In a competition, you must play by the rules or lose. In a fight, there are no rules, and the winner is often the person who has the proper mindset and exercises the best tactics.
In a competition shooting, you must play by the rules or lose. In a fight, there are no rules, and the winner is often the person who has the proper mindset and exercises the best tactics.

An example of what I’m talking about was exemplified at Gunsite Academy while I was shooting some video of world champion handgun shooter Travis Tomasie. At the time, he was the captain of Team Para-USA. I’d recently completed the Gunsite 250 Pistol class, at the end of which they have a man-on-man shoot-off. I figured it would be easy to show Travis’s skill with a handgun while he embarrassed me on the shoot-off—a shoot-off I’d won at the end of my 250 Pistol Class.

We stepped up to the line, and on the “go” signal, I drew my handgun, engaged the first two targets, conducted a reload and hit the last target. While this was happening, I realized I was the only one shooting. After conducting a tactical reload (so I didn’t holster a handgun that wasn’t fully loaded), I looked over at Travis … who was standing there, smiling.

Laughing at himself, he said, “I forgot my pistol wasn’t loaded!”


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We both chuckled, Travis loaded his handgun, we ran the drill again, and he crushed me: Before I hit the second target, and before Travis’s last one had hit the ground, he’d cleared his handgun and shoved it back in the holster.

This perfectly illustrates what I’m talking about. With the competition/safety mindset deeply ingrained, Travis was walking around with an unloaded gun. Also, his first response after the drill was to clear his pistol of any ammunition. Now, I’m not suggesting Travis would do the same thing with his carry gun before or after a lethal encounter, but it does show how competition can condition you to do things that aren’t applicable to a self-defense setting.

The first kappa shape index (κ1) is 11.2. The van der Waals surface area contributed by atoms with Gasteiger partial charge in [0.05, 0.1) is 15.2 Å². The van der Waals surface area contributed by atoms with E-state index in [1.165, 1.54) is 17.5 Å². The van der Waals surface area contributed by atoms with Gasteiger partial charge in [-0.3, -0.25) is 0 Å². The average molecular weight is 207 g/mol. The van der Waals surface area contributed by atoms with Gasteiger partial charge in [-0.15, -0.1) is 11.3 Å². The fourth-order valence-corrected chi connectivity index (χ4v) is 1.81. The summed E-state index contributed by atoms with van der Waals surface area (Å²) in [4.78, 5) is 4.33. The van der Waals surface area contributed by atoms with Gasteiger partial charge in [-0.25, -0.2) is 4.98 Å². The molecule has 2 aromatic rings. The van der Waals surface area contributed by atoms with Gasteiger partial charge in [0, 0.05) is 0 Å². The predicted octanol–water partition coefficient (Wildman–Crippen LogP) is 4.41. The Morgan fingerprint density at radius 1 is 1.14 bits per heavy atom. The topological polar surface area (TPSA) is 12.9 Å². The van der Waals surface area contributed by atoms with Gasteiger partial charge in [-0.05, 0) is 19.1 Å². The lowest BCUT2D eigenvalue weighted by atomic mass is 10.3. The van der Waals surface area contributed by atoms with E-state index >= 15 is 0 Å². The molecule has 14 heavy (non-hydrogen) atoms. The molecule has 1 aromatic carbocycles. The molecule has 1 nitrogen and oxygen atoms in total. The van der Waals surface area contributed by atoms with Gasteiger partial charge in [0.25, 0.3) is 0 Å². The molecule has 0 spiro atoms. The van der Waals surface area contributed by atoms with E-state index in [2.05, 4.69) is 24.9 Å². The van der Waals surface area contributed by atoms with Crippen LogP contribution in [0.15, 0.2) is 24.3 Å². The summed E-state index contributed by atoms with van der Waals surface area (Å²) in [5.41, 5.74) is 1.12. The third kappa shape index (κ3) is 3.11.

Fast and accurate shooting applies to both competition and self-defense. However, an overly conditioned competitor might very well make tactical mistakes that could be very costly in a real fight.
Fast and accurate shooting applies to both competition and self-defense. However, an overly conditioned competitor might very well make tactical mistakes that could be very costly in a real fight.

Competition can be a great way to enhance your ability to shoot accurately and swiftly under stress. It can help you develop your presentation, reloading and stoppage-clearing abilities as well. Competition can also allow you to attempt to perform under stress. However, the reluctance to be embarrassed in front of other shooters will very likely lead you to start doing things that aren’t tactically sound.